Glioblastoma multiforme is a byword for intractability: patients with the disease survive for barely a year on average after diagnosis. With the survival advantage of each new approved drug or technology measured almost in hours, the market – not to mention patients – would warmly welcome a therapy that made a real difference.
The German firm MagForce believes it is has that therapy. “We have a unique technology,” Hoda Tawfik, the company’s co-chief executive, tells EP Vantage, and unique it is: NanoTherm therapy, already approved in Europe, involves the use of magnetic nanoparticles to sensitise a tumour to other treatments or even to burn it away entirely.
NanoTherm therapy involves direct injection of nanoparticles, suspended in a fluid, into the tumour. “[These] are superparamagnetic iron oxide nanoparticles with a coating which causes the magnetic fluid to agglomerate shortly after injection,” Ms Tawfik says. “They stay where they are injected, almost like a sort of implant. Between 20% and 30% of the tumour has to be covered by the nanoparticles.”
Another step is required for the therapy to take effect. A couple of days after the nanoparticles are injected the patient lies in a machine that MagForce calls a NanoActivator, similar in appearance to an MRI scanner. “The patient enters the NanoActivator and an alternating magnetic field is applied at a very high frequency – the pole of the magnetic field changes over one hundred thousand times per second,” Ms Tawfik says. This causes the nanoparticles to oscillate and heat up, she explains.
Depending on the magnetic field applied, the particles, which are around 15nm in diameter, can be heated to around 40-45C, which can sensitise the tumour cells to chemotherapy or radiotherapy, or to a much higher temperature, causing tumour ablation.
The particles do not have to be removed from the patient afterwards, meaning that should the cancer recur – even years later – the patient can simply re-enter the NanoActivator and the process can be repeated.
But this leads to one of the technology’s drawbacks; because the particles interfere with magnetic fields, patients cannot undergo MRI scans. They would not be at risk, Ms Tawfik points out, but the magnetic field causes artefacts on the scans. MagForce consequently recommends that patients be monitored using CT or PET imaging.
The results of clinical trials of the technology have been better than what has so far been achieved with drugs. In a single-arm trial in 59 patients with recurrent glioblastoma use of NanoTherm in combination with radiotherapy extended median overall survival from diagnosis of the first tumour recurrence by 13.4 months. Median overall survival after primary tumour diagnosis was 23.2 months.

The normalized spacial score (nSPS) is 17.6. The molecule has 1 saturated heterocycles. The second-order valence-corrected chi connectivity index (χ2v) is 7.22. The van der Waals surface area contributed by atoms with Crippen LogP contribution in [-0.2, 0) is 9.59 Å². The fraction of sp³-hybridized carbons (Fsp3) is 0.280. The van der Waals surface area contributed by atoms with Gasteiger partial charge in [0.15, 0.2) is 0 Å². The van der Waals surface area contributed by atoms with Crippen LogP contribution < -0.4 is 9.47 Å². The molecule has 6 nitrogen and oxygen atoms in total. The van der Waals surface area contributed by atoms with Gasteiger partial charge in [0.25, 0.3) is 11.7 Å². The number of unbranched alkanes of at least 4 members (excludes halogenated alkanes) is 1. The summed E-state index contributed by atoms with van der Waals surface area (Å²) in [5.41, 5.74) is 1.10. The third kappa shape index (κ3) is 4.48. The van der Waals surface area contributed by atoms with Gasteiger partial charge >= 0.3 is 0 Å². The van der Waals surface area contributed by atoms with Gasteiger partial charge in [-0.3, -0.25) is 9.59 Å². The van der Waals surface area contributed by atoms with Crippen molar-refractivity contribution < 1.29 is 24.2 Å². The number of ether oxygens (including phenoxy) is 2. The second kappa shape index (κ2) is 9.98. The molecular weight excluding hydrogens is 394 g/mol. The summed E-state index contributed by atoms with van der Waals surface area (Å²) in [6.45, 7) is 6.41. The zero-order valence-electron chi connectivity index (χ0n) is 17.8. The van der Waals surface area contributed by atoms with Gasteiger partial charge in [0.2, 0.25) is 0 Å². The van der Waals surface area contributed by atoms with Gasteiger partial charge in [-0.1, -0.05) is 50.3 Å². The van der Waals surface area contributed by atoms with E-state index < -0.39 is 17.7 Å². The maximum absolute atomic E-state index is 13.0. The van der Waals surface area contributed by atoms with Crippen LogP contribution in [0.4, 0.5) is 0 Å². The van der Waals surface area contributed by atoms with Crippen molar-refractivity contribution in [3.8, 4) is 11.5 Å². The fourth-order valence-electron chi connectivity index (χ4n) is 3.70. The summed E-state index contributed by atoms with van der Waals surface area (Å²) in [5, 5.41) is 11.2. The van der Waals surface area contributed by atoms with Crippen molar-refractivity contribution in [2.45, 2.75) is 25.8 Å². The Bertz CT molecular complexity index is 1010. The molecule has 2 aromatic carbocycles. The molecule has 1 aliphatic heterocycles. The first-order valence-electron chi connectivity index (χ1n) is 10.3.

The best drug currently approved for glioblastoma, Merck & Co’s Temodar, can muster a 10-week improvement in overall survival when added to radiotherapy (Therapeutic Focus – Avastin provides glimmer in glioblastoma but progress still slow, August 17, 2012). A phase III trial of Roche’s all-purpose antibody Avastin is due to report overall survival data later this year, but otherwise pharma does not have much to offer.
The trial data are apparently sufficiently impressive to have convinced European authorities, and the technology was CE-marked in late 2010. MagForce is now starting a postmarketing trial, an open-label, randomised, controlled study testing NanoTherm as a monotherapy and in combination with radiotherapy versus radiotherapy alone in 280 glioblastoma patients.
Not surprisingly, the study is being conducted with one eye on the US. “We are planning to use this postmarketing study in case we need additional data for the FDA,” Ms Tawfik says. “We are planning to seek a pre-PMA meeting with the FDA, to get their advice and potentially adapt our postmarketing study to requirements of the FDA. Our aim is definitely to go on to the US market.”
The company does not have huge experience of the commercial side of things so far. The technology is currently only on sale in Germany, despite Europe-wide marketing authorisation. But it is exhibiting a certain nous with pricing, having come up with several ways for potential customers to pay.
“For the 10ml nanoparticle vial, which is more than enough to treat a tumour, the market price is €20,000,” Ms Tawfik says. “The [price of the] activator can be discussed with each clinic depending on whether they buy or lease it. If we have the activator in a hospital for a clinical trial, but they use it commercially, they can pay per use. We would put the price for that at €3,000 per use per patient.”
MagForce has ambitions beyond glioblastoma, and is conducting phase I trials of the technology in prostate and pancreatic cancers. But the next indication of whether NanoTherm will become the new hope for glioblastoma patients will be the FDA’s responses to MagForce’s overtures, and that in turn depends on the findings of the postmarketing trial.
Says Ms Tawfik: “What we want to do is to get regulatory approval in the US. Whatever the FDA needs from us, we will plan to do it.”